After the German attack on Norway April 9 1940, approximately 50.000 refugees came from Norway to Sweden during the war. The Norwegian authorities had to handle a whole society of refugees, and this became the responsibility of the Norwegian legation and the Refugee Office in Stockholm.
Refugee issues became a main area of work for the legation. The Refugee Office was to relieve the economic and social needs of the refugees. The office was established April 28 1940. As part of the Legation, it was formally under the Ministry of Foreign Affairs, but administrative under the Ministry of Health and Social Affairs. In 1941, a reception center was established for refugees in Öreryd in Småland. The following year the centre was moved to Kjesäter in Södermanland. In the summer of 1943 a reception centre for Sami refugees in Jokkmokk in Norrbotten. The camp was lead by the Swedish until the autumn of 1944, when it became part of the Norwegian exile administration in Sweden.
A central part of the archive is the Kjesäterkartoteket (index file). This is organized chronologically by refugee number with an alphabetic index. The examinations of refugees are shown in different reports that describe the refugee’s identities, information about the resistance and traitors. Otherwise there is a lot of health information in the archive, with patient journals, health records, dentist records, etc.
You can find material about the war years in the Legation/Embassy in Stockholm’s archive as well, including a register of prepared and renewed Norwegian passports, and questioning reports in chronological order by refugee number.
For the sake of Swedish authorities, there had to be something “covert” about the Norwegian refugee administration. Reserve police and police troops were terms used to disguise that they really were military personnel.
In 1942 the Police Office was reorganized under a new name: The Legal Office (Rettskontoret). The reason was the need for increased control with the refugees. It included security service, surveillance and counter-intelligence. Another motivation for the name change was to prevent the refugees feeling that they were under “police investigation”.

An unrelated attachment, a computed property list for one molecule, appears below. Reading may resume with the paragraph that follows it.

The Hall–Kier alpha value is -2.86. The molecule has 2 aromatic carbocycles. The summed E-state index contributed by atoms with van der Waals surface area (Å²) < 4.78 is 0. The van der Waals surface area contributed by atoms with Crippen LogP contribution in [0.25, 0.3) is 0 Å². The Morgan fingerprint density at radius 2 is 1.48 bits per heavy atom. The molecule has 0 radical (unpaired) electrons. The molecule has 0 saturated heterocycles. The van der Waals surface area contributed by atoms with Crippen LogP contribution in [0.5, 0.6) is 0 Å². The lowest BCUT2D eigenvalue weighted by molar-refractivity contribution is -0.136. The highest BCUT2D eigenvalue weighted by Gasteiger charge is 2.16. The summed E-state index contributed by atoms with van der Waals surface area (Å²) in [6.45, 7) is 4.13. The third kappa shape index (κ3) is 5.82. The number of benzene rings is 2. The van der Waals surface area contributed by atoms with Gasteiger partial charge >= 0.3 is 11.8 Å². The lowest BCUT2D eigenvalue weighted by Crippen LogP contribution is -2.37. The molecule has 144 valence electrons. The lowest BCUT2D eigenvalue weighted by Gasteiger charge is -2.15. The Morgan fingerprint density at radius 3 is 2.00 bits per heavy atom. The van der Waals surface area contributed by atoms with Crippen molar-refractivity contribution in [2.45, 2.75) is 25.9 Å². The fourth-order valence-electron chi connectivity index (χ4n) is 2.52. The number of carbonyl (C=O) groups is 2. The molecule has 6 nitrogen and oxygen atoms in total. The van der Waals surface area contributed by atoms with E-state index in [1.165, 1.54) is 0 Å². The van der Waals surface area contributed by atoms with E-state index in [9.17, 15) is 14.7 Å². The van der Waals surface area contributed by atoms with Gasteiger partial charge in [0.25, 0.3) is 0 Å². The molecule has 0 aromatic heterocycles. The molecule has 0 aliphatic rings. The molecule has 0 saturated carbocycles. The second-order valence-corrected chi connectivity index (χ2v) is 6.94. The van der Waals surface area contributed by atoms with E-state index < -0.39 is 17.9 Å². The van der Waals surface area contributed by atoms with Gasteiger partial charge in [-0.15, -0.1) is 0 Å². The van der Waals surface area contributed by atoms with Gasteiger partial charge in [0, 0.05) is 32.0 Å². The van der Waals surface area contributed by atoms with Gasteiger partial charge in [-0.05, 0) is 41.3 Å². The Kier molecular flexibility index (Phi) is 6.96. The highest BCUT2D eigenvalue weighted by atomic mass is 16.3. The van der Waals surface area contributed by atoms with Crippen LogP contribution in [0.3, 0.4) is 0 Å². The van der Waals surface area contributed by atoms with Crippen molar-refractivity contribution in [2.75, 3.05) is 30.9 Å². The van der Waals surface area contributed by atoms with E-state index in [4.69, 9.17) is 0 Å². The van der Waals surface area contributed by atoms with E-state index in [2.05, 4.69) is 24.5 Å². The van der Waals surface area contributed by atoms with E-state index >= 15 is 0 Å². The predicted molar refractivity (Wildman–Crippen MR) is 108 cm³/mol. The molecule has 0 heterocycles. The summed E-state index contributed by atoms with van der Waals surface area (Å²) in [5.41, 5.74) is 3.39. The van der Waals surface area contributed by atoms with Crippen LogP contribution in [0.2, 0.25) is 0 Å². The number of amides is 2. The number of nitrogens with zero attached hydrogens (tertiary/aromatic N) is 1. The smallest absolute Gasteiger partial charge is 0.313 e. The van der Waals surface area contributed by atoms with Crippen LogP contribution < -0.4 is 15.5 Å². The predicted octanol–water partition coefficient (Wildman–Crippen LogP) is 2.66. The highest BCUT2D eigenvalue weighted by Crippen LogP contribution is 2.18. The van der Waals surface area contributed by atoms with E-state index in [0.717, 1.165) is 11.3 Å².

The Legal Office’s archive contains in- and outgoing correspondence from the Passport Office’s legal department, registering of Norwegian refugees, applications for passports, visa and entry permits to Norway.
To relieve the situation for refugees in Sweden and the needy in Norway, the Norwegian Relief-Central in Sweden was established in 1940. In 1944 the central was incorporated in the Health Director’s Office in Sweden, but right up until the end of the war it created its own archive. It consists of journals of registers and an administrative archive. The latter archive documents the help that was given in the form of medicines, gifts and fund raising. Certain cases deal with help for Norwegian children. Many of them didn’t receive sufficient nutrition, and clothing and shoes could be in poor condition. Some children were transferred to Sweden.
In the Public Health Directorate’s archive from London you can find documentation regarding the refugee administration in Sweden. The administrative archive is ordered according to themes, such as nutrition, doctors, dentists, and the treatment and vaccination of refugees.
The archive of the General Consulate in Stockholm has a limited amount of material about the war. The administrative archive consists mainly of material related to marriage, divorce, child support issues, inheritance settlements, etc.
S-2080 Sosialdepartementet, Flyktningskontoret i Stockholm (including Kjesäterkartoteket)
S-1725 Utenriksstasjonene, Legasjonen/ Ambassaden i Stockholm, series Da, no. 391-450